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(Source - HT Media) Creating a corpus for children with special needs can be a task for parents. But often a bigger worry is how will this corpus devolve on the child and who will provide for and take care of the children when the parents are no more. This is where succession planning can be crucial for parents of children with special needs. Creating a trust can address such concerns to a large extent. We explain how.
Creating a trust
Parents need to plan in advance how and who will take care of their children in their absence. “There are multiple options that parents can explore. For example, guardianship and power of attorney. But all these are dependent on the availability of their relatives or friends. One does not know whether they will have enough time to spare for this job,” said Sandeep Nerlekar, founder and managing director, Terentia, an estate planning firm.
So, in the absence of a family member or a friend, who can take care of financials and take over the day-to-day responsibility of the child, parents should look for other appropriate options. “Creation of trust works out the best. Parents should appoint at least two trustees, family members or friends, and a corporate trustee,” said Nerlekar.
Corporate trustees are professional firms or companies that provide or arrange different services as required by the trust. The work of a corporate trustee includes arrangement and execution of all the daily operations like arranging for full-time helps, cooks, health care attendants, doctors, paying bills, arranging for basic household groceries etc. The corporate trustee can also put the payment systems in place and pay for all the expenses via that channel, explained Nerlekar.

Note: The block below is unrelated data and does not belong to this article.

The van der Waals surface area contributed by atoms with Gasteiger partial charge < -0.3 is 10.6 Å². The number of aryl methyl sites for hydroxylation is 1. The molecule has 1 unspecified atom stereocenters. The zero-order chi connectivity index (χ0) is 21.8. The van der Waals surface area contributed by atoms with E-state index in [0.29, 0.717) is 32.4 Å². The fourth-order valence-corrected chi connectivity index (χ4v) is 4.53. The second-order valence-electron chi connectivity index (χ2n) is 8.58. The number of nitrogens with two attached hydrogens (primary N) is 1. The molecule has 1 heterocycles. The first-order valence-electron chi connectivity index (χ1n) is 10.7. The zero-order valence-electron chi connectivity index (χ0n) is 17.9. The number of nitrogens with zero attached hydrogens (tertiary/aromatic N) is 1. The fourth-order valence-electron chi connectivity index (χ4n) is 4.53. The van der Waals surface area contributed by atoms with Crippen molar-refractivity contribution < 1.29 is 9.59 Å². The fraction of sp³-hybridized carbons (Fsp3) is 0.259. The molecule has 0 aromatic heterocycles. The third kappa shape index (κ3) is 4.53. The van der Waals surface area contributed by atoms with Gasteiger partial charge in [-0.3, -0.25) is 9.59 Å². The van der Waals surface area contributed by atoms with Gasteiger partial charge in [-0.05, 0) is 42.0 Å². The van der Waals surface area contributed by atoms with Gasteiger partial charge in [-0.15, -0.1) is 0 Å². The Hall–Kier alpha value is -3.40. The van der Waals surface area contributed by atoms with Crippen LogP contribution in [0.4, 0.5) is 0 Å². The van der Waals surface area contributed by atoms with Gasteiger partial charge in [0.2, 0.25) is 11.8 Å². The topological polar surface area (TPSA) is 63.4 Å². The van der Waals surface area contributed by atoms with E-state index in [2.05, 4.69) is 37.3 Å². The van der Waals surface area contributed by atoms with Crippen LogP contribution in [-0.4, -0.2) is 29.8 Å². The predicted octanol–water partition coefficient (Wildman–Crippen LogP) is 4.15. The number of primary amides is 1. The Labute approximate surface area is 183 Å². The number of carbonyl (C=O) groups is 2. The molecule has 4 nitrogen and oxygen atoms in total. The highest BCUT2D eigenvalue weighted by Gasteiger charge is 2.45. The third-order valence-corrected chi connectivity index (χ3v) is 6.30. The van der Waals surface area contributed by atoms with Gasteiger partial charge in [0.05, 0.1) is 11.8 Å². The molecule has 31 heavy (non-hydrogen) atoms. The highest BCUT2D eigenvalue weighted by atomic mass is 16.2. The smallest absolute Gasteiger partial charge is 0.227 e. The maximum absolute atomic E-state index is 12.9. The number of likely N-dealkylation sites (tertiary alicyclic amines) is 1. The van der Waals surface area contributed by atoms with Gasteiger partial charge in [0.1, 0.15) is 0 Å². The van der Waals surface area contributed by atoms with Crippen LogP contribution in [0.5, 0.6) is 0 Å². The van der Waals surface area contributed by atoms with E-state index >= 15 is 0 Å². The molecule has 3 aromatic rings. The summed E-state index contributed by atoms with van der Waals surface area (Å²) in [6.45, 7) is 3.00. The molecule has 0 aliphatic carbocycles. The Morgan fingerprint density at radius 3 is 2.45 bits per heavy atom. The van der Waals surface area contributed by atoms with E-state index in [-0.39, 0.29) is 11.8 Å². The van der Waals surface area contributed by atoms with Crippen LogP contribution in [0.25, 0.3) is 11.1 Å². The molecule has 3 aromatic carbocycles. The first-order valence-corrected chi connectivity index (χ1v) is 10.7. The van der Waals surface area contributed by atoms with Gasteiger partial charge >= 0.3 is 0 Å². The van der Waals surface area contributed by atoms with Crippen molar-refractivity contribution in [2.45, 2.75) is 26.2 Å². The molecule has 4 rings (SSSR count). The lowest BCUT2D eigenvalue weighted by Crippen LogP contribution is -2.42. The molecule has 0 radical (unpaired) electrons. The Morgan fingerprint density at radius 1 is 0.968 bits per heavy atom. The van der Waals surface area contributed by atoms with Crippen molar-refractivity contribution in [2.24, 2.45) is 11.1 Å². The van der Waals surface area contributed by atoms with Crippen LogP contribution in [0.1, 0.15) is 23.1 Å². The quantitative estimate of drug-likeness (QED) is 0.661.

Ideally, parents should set up a trust during their lifetime and as early as possible to understand the way a trust operates. “It will also help them pass on the day-to-day operation and execution responsibilities to corporate trustee,” said Nerlekar.
However, formation of a trust and handing over responsibility to them doesn’t mean that the parents don't have any rights on the finances. “The parents (settlors) can make changes and give suggestions to the trustees if they feel any changes need to be made in the trust,” said Nerlekar.
Typically, there are two types of trust—revocable and irrevocable trust. Under revocable trust, the settlors can at any time during the tenure of such trust, revoke or end the trust. On the other hand, an irrevocable trust comes to an end when its tenure gets over or the objective is achieved or upon the death of the beneficiary.
Also read: How to form a trust and its benefit
Parents should sit with the family and corporate trustees to work out and develop a tracking mechanism, which can help the trust oversee the operations smoothly and manage them.
Once a trust is set up and parents are satisfied with its operations, all the assets should be ideally held under the trust's name and new investments should also be routed through the trust.
Where to invest?
Having a trust helps, but you still need to be smart about investments. Ideally, parents of a special needs child should invest in financial assets instead of physical assets, as managing financial assets is simpler even for a trust. “It’s always better to have major investments in financial assets rather than physical assets. One should limit the investment in one residential property, as it would be easy for the trustee or the caregiver to manage it. Multiple properties will create management challenges,” said Nerlekar.